In May 2017, the WannaCry ransomware attack infected more than 230,000 computers in 150 countries, encrypting data, demanding Bitcoin ransom for its return, and disabling computer systems at the United Kingdom’s National Health Service, Spain’s biggest telecommunications provider, Russian banks, and much more. Economic losses from the cyberattack reached into the billions, even after a British security researcher discovered a “kill switch” that halted the initial spread of the virus.
Touted as the largest cyberattack in history, the WannaCry ransomware attack got us thinking: where exactly did such infections come from? In the video above, we study the evolution of computer viruses, hitting highlights and lowlights such as these:
- In 1949, mathematician and computing pioneer John von Neumann presented the paper “Theory and Organization of Complicated Automata,” which described in detail the concept of a computer program that could reproduce. Bell Labs employees gave life to von Neumann’s theory in the 1950s with a game called “Core Wars,” which allowed two programmers to release software “organisms” and observe as they competed for control of the computer. British mathematician John Conway is credited with creating the first “virus” in the form of a life-emulating program or “cellular automaton” called the “Game of Life” in the 1960s.
- In 1971, researcher Bob Thomas wrote the “Creeper” program to test and illustrate virus theory. The so-called “computer worm” was originally intended to move between mainframe computers, with a later version designed to copy itself and self-replicate between computers instead of simply moving. The software did not cause any actively malicious harm, instead displaying a message that read, “I’m the creeper: catch me if you can.”
- The term “computer virus” was coined in the early 1980s by Fred Cohen, a Ph.D. student at the University of Southern California. His theory stated that self-replicating software could spread by attaching itself to existing programs as a way of attacking the security of multi-user computing systems.
- In 1986, two Pakistani brothers, Basit Farooq Alvi and Amjad Farooq Alvi, wrote “Brain,” widely acknowledged as the first virus to infect machines running the early operating system MS DOS. The brothers did not mean any harm, however—they told Time Magazine that they wrote the program to protect their medical software from piracy and copyright infringement. “Brain” would replace the boot sector of a floppy disk with a copy of the virus, moving the real boot sector to another location and marking it as bad while greeting users with an ominous message that said, “Welcome to the Dungeon.”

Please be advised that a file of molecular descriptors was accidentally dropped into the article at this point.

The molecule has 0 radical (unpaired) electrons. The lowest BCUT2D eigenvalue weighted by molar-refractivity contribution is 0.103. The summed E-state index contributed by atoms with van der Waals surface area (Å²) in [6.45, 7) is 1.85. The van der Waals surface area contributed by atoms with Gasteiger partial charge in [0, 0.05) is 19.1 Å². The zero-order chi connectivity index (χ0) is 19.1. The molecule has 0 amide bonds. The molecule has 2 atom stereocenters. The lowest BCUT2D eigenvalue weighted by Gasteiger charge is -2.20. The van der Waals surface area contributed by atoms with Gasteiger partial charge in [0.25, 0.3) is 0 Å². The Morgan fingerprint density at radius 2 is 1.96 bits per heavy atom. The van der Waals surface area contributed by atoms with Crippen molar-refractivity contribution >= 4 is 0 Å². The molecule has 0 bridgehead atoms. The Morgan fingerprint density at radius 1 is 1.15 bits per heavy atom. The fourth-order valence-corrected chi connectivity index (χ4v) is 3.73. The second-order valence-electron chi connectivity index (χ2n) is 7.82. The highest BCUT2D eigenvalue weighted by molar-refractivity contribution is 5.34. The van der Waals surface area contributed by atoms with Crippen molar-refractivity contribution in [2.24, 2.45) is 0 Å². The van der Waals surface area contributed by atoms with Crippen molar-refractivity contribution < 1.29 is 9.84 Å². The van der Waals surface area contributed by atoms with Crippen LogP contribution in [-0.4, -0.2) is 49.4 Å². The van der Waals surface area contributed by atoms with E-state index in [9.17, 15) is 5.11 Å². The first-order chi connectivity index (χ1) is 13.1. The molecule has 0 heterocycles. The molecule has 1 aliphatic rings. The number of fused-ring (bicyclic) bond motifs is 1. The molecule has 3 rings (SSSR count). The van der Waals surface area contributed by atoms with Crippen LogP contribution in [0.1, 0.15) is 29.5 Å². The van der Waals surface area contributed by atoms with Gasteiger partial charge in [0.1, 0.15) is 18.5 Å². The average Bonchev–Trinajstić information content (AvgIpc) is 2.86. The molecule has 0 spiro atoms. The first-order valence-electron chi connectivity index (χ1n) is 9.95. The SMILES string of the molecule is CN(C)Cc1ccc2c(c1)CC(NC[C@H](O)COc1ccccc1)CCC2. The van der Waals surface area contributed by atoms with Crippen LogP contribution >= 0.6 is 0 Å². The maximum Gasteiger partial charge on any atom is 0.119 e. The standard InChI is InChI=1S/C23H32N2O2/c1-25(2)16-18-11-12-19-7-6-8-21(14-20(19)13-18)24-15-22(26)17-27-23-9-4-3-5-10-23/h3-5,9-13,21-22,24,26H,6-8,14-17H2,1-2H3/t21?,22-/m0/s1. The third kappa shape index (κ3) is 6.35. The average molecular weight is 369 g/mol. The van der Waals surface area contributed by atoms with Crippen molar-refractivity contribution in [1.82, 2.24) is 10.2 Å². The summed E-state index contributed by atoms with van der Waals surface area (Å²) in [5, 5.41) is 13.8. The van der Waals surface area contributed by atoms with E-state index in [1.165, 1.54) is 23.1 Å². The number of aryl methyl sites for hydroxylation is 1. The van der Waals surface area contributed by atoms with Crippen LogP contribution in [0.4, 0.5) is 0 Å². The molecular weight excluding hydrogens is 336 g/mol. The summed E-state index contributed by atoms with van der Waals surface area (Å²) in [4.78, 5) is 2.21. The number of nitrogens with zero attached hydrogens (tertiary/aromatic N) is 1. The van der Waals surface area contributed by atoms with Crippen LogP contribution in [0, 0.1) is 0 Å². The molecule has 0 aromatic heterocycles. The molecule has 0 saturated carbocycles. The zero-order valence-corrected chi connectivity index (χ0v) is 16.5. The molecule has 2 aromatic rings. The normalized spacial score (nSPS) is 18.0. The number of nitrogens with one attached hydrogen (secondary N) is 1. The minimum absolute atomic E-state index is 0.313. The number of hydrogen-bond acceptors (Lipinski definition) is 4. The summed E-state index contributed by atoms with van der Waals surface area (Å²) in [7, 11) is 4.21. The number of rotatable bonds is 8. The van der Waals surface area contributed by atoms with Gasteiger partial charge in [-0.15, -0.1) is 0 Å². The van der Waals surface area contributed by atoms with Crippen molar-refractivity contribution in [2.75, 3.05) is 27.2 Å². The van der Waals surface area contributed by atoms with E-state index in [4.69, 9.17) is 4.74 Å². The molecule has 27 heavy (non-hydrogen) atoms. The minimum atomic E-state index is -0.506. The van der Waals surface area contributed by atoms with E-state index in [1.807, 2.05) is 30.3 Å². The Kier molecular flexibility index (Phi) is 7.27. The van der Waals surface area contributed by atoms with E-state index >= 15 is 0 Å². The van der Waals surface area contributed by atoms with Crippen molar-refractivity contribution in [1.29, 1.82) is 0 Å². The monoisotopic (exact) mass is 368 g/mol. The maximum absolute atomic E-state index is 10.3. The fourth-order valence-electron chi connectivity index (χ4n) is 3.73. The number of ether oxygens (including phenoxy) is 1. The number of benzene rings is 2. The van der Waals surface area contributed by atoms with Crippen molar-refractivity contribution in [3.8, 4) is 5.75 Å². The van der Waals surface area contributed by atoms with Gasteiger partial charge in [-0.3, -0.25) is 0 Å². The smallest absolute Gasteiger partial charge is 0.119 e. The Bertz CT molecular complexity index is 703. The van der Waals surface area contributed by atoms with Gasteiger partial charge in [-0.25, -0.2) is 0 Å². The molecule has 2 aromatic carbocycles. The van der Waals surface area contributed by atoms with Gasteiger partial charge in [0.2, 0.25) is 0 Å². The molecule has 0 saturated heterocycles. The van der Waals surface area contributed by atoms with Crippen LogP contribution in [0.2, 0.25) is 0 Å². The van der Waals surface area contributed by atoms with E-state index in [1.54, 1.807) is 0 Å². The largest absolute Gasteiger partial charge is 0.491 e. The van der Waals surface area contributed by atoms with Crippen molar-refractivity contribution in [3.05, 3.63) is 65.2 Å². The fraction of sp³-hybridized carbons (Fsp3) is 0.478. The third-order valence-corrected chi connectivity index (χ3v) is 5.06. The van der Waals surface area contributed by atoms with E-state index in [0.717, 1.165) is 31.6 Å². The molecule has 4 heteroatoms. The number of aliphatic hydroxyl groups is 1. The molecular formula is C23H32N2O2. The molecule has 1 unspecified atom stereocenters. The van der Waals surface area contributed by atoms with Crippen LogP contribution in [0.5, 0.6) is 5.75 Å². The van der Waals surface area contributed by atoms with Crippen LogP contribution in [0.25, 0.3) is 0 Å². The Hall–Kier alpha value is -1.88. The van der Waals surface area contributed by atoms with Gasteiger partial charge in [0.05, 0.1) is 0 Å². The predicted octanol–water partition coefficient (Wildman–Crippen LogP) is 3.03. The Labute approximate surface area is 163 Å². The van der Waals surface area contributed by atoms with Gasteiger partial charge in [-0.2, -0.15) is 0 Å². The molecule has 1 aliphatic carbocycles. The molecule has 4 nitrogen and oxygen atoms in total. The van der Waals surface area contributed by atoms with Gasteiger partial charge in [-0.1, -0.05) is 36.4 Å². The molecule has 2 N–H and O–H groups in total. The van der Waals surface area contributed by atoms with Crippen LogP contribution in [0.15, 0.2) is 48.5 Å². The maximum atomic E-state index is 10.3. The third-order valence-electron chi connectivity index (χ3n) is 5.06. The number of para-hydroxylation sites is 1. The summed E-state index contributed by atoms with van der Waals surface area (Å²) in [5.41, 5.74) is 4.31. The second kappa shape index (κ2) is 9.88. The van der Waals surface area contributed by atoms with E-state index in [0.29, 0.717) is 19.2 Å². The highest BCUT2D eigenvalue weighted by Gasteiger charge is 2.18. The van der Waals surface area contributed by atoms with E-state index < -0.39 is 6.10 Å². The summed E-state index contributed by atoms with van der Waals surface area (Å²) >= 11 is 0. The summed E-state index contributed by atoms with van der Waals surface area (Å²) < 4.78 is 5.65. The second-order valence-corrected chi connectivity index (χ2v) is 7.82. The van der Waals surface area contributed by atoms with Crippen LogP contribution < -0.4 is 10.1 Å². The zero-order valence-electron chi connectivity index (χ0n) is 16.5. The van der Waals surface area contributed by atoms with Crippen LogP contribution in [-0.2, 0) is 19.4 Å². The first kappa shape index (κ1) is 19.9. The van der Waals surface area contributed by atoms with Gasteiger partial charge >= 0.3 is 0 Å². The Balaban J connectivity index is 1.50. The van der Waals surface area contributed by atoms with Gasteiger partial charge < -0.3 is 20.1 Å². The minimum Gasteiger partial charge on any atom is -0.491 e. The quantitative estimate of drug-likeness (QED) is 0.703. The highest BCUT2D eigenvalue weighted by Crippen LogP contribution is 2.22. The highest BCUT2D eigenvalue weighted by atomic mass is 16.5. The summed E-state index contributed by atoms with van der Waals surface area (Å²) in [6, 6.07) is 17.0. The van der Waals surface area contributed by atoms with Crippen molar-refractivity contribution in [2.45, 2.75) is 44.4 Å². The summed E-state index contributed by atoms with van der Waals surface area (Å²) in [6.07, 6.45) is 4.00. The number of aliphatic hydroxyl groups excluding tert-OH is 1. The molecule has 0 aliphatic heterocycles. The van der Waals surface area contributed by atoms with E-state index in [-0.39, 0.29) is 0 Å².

- In 1988, Festering Hate (aka Hate) became the first truly destructive computer virus, making minor changes to Apple II code and spreading to every system file it could find on the host computer, destroying hard drives, floppy disks, and system memory until it could no longer find any uninfected files. Hacker Morgan Davis ended Festering Hate’s run by writing the early software VirusMD, which quickly became a commercial product on its own and ushered in the beginning of the antivirus era.
In 2000, social engineering made its debut in the midst of the dot-com boom in the form of the ILoveYou virus. This deceptive strain attacked millions of computers by delivering an email attachment that read “Love-Letter-For-You.txt.vbs”—and millions of unsuspecting romantics opened it thinking they had received a love letter from an admirer.
In 2007, the Trojan virus concept hit the mainstream, with more and more news reports revealing that users were being duped into executing email attachments disguised to be unsuspicious. Unlike the ILoveYou virus, Trojan horses allow unauthorized access to the affected computer, often stealing users’ personal information such as banking information, passwords, or IP addresses. Unlike computer viruses and worms, Trojans typically do not attempt to inject themselves into other files or otherwise propagate.
This brings us to the present day, dominated by news about WannaCry and similar ransomware attempts. These viruses encrypt your data, allowing hackers to try and demand money (often paid in the unregulated currency Bitcoin) for its return. When hundreds of thousands of computers and billions of dollars are at stake, businesses need real security solutions that can protect their data, their clients, and their systems.
At CMIT Solutions, we understand the need to keep computers fully functioning and day-to-day operations on track. The best way to protect your business from computer viruses, worms, ransomware, malware, and more is through proactive maintenance and multi-layered monitoring that automatically deploys security patches and software updates while regularly and remotely backing up all data. We worry about your IT so you don’t have to, minimizing risk and giving you peace of mind in the face of such cybersecurity challenges. If you have questions about viruses, worms, or ransomware attacks, contact CMIT Solutions today.